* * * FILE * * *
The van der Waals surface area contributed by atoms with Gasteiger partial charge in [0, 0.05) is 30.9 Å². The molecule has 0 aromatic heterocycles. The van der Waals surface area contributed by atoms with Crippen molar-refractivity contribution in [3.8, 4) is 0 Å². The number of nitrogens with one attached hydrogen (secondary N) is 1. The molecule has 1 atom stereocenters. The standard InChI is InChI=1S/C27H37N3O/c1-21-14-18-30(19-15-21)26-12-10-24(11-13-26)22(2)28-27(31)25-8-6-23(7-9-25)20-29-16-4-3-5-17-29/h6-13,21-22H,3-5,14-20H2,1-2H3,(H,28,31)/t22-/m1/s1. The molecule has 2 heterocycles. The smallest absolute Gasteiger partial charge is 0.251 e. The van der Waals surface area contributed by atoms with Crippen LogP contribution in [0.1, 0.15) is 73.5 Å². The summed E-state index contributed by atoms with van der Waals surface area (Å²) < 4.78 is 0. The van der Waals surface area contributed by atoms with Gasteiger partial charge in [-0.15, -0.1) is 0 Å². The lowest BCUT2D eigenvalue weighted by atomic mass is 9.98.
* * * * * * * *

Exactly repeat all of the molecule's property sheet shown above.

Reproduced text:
The van der Waals surface area contributed by atoms with Gasteiger partial charge in [0, 0.05) is 30.9 Å². The molecule has 0 aromatic heterocycles. The van der Waals surface area contributed by atoms with Crippen molar-refractivity contribution in [3.8, 4) is 0 Å². The number of nitrogens with one attached hydrogen (secondary N) is 1. The molecule has 1 atom stereocenters. The standard InChI is InChI=1S/C27H37N3O/c1-21-14-18-30(19-15-21)26-12-10-24(11-13-26)22(2)28-27(31)25-8-6-23(7-9-25)20-29-16-4-3-5-17-29/h6-13,21-22H,3-5,14-20H2,1-2H3,(H,28,31)/t22-/m1/s1. The molecule has 2 heterocycles. The smallest absolute Gasteiger partial charge is 0.251 e. The van der Waals surface area contributed by atoms with Crippen LogP contribution in [0.1, 0.15) is 73.5 Å². The summed E-state index contributed by atoms with van der Waals surface area (Å²) < 4.78 is 0. The van der Waals surface area contributed by atoms with Gasteiger partial charge in [-0.15, -0.1) is 0 Å². The lowest BCUT2D eigenvalue weighted by atomic mass is 9.98.